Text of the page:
What's Your Data Security Plan?

On March 27th, the IRS issued guidance on the increasing dangers of cybercrime and the importance of data security for every tax professional. According to the IRS website, "tax professionals are the prime targets for identity thieves, and data breaches continue to affect tax professionals at an alarming rate." While we need to catch cyber criminals and bring them to justice, we also need to be proactive and develop sound defense strategies.

According to an IRS statement, “The Federal Trade Commission requires all financial institutions (yes, tax return preparers are included in the definition of financial institutions) to have a data security plan.”  If being legally obligated to do this isn't enough, the effects of data breaches — which include system downtime, loss of goodwill, and client churn — can be crippling. Clearly, the potential damage of a breach warrants enough concern for every firm to take action.

In an interview, former Homeland Security Chief Jeh Johnson said the third highest concern for firms should be “impressing upon the leadership team that cybersecurity has got to be a core priority of the business. Just like the protection of your physical infrastructure, it’s not just simply an information security concern that you pass off to your chief information officer. It is a core part of the business.” Having a plan for cyberattacks puts your firm in the best position possible to mitigate the impact if one transpires. 

If you’re rolling out security practices for the first time or are doing a major overhaul of existing ones, turn to the experts. They'll personalize the security plan to your business needs and help you protect firm and client data. Johnson noted in his interview, “Get a team of cyber experts and a sufficient level of cyber capability that can provide some sophisticated level of defense.” Make this team responsible for encryption and backups, which enable your firm to render stolen data useless if it falls into the wrong hands. Keep network administration rights in the hands of this team and task them with setting up anti-malware and firewall software.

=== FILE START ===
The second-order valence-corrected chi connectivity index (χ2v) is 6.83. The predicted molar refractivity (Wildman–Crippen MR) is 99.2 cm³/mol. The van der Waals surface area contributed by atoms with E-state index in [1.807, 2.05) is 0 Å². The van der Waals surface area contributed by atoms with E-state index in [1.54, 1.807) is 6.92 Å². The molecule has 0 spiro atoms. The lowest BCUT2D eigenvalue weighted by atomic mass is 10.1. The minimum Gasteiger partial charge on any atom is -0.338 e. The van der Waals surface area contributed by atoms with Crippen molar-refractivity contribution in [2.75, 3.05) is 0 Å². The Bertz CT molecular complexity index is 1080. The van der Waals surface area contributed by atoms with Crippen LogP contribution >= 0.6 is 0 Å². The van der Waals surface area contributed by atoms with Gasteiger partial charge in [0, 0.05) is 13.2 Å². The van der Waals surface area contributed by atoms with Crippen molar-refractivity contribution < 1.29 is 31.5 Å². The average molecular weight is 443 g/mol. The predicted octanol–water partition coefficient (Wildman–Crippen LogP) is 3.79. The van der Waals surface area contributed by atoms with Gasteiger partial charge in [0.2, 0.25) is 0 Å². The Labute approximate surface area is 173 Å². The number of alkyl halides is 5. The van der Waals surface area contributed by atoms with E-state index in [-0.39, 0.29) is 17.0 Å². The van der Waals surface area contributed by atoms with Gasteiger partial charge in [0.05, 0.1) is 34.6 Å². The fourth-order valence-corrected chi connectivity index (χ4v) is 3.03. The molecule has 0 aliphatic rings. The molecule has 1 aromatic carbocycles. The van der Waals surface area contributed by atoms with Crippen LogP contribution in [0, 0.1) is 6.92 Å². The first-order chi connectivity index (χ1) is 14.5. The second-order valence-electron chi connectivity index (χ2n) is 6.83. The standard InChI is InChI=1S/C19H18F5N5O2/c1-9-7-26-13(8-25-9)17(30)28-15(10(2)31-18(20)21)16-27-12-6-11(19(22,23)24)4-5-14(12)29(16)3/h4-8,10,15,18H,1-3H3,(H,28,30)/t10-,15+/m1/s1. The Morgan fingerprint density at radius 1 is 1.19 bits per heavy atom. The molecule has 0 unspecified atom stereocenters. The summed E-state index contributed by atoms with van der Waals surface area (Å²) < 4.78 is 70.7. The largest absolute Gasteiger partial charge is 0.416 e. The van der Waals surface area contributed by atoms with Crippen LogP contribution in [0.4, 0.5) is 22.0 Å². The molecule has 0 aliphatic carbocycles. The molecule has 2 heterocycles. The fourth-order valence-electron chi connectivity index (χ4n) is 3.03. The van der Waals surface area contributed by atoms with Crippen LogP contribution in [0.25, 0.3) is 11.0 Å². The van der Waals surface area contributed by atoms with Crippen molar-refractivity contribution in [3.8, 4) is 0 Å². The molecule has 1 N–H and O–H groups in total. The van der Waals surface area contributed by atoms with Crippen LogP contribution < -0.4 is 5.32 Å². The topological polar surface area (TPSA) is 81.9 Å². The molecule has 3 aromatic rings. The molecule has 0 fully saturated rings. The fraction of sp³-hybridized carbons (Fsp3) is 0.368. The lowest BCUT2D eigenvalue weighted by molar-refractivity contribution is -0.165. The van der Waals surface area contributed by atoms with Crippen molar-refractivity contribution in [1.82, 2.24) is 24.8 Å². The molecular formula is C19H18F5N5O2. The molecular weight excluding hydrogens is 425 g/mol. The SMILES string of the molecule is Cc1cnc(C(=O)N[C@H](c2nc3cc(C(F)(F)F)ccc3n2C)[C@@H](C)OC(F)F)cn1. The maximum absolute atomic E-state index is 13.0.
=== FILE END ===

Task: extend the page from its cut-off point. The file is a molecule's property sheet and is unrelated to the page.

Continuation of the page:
Wondering how to find the right cybersecurity professional? Here are some tips: 

  • Get a referral. There's no better way to find a good match than talking to other tax professionals and business owners. If someone's had a good experience, ask him or her for contact information.
  • Be selective. Data protection isn't brain surgery or rocket science, but there's a lot at stake. Put forth whatever resources it takes to hire someone you trust — it's worth it. Look for a qualified candidate who makes you feel comfortable discussing the security of your business and clients.
  • Treat it like the job interview it is. Give the interview process the attention your clients deserve. Ask candidates about their level of experience in protecting data systems and developing security plans for similar sized businesses. Inquire about options for backing up data and the scope of monitoring for current and emerging security threats.
  • Put it in writing. When you’ve found the right fit, secure an agreement or engagement letter that details the terms of service. Congratulations! You’re one step closer to better security.

This time of year, accounting firms are at increased risk of being targeted by cyber criminals. Don’t let your security protocols slack; use this as an opportunity to make your security measures stronger than ever. Trust the experts to build a comprehensive security strategy that’s tailored to your firm. By properly storing and safeguarding data, you’ll comply with your regulatory responsibilities. “Remember, protecting taxpayer information is not only good for your clients and your business - it’s the law.”

AbacusNext can help you protect your client data while maximizing your firm’s productivity. Learn more about Abacus Private Cloud, the only fully-managed cloud-enablement solution designed for accounting professionals.